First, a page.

Strengthening the ethical assessment of placebo-controlled surgical trials: three proposals

Wendy Rogers, Katrina Hutchison, Zoë C Skea, Marion K Campbell

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17 Citations (Scopus)
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BACKGROUND: Placebo-controlled surgical trials can provide important information about the efficacy of surgical interventions. However, they are ethically contentious as placebo surgery entails the risk of harms to recipients, such as pain, scarring or anaesthetic misadventure. This has led to claims that placebo-controlled surgical trials are inherently unethical. On the other hand, without placebo-controlled surgical trials, it may be impossible to know whether an apparent benefit from surgery is due to the intervention itself or to the placebo effect.

DISCUSSION: In this paper we investigate justifications for placebo-controlled surgical trials and suggest three measures for strengthening their ethical acceptability. We argue that, given the extent, irreversibility and cost of surgical interventions, there is a need for the best possible evidence about their efficacy. In some cases, the strongest evidence will be from placebo-controlled surgical trials, especially where interventions are for outcomes (such as pain) that are likely to elicit a placebo response. In the second part of the paper, we propose three specific measures to increase the ethical acceptability of placebo-controlled surgical trials. The first is structured consultation with the relevant patient community about the risks and benefits of particular placebo-controlled surgical trials. The second seeks to address the therapeutic misconception through the use of educational materials, informed by patient consultation. Finally, we argue for ethical consideration of non-surgeon clinicians who are necessarily involved in the delivery of placebo-surgical interventions.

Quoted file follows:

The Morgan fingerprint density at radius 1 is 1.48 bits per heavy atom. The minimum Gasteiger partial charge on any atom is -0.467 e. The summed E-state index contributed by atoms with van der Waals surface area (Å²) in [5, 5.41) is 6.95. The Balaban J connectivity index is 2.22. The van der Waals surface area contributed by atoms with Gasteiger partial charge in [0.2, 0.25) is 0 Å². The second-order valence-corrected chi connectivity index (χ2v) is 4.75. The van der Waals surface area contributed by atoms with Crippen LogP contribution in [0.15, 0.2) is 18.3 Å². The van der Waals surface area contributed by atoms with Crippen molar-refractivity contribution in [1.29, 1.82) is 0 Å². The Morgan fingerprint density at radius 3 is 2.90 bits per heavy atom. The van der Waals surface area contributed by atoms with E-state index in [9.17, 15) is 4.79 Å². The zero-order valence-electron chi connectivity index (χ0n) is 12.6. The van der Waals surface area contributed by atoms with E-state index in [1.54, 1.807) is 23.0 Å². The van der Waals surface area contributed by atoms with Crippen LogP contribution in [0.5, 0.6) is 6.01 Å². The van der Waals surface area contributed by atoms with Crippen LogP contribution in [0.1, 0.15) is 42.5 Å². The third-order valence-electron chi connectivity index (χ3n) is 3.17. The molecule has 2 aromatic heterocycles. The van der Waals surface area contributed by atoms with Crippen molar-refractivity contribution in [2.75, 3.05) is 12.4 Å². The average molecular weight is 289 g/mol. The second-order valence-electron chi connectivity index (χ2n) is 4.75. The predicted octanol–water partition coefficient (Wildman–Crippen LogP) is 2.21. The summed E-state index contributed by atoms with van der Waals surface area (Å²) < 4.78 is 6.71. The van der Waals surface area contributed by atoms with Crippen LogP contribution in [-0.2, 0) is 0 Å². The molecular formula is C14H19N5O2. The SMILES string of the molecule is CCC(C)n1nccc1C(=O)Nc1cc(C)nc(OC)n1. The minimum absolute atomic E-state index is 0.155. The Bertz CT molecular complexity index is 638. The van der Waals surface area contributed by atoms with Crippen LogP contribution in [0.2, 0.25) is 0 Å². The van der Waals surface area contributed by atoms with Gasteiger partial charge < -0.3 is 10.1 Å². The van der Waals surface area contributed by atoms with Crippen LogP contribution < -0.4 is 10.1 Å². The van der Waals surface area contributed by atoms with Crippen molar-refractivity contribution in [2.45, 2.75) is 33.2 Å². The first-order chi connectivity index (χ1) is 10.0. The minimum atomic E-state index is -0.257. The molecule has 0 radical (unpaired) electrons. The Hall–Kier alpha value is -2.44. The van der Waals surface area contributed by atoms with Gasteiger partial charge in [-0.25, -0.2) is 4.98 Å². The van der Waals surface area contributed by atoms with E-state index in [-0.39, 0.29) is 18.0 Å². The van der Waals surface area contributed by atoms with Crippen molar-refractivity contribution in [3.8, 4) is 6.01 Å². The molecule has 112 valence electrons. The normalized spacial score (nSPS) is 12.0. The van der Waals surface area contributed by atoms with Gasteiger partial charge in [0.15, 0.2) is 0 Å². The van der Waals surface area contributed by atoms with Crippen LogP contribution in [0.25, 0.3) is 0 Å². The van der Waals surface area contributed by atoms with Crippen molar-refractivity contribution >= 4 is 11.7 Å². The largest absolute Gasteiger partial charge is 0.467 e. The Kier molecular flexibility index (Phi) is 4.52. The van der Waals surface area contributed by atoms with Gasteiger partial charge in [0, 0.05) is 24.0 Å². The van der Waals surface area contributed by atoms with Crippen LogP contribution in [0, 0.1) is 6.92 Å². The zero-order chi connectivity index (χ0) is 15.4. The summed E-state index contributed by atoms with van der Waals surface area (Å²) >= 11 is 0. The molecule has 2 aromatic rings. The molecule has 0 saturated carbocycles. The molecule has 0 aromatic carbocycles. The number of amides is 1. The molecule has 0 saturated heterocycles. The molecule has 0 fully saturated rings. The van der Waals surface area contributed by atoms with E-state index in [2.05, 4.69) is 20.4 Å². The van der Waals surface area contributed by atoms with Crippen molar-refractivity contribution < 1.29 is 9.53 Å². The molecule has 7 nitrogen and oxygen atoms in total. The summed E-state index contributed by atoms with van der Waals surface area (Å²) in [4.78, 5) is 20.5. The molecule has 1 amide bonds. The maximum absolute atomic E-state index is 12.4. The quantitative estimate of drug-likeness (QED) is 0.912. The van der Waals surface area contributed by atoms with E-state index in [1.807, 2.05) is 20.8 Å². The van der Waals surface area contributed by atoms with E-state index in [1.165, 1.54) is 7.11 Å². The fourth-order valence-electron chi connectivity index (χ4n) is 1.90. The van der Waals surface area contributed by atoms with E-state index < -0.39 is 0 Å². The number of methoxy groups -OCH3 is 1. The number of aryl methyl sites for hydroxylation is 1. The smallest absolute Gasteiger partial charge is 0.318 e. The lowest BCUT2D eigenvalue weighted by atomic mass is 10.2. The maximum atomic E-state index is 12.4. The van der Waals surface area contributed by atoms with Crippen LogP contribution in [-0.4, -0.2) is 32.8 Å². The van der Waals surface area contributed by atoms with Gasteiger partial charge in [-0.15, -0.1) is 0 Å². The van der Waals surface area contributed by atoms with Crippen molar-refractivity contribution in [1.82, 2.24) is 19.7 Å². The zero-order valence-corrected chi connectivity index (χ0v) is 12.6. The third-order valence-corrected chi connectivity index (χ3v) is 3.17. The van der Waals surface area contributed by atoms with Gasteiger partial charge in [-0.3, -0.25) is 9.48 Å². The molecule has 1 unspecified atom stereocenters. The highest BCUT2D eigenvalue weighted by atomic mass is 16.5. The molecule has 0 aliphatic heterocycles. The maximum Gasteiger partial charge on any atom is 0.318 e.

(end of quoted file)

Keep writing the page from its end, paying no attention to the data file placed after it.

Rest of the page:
SUMMARY: If there is no appropriate surgical comparator and the risks can be reduced to the absolute minimum (given the type of placebo procedure required), and the research has the support of the relevant patient community, there may be grounds for judging that the potential benefits of specific placebo-controlled surgical trials outweigh the risks. If so justified, the ethical acceptability of placebo-controlled surgical trials can be enhanced through using educational measures to address participant vulnerability, and by recognizing clinicians who are necessary participants in the research.

Original languageEnglish
Article number78
JournalJournal of Medical Ethics
Publication statusPublished - 23 Oct 2014


  • placebo-controlled surgical trials
  • research ethics
  • therapeutic misconception
  • research methods
  • surgical research
  • efficacy
  • placebo-effect
  • consumer involvement


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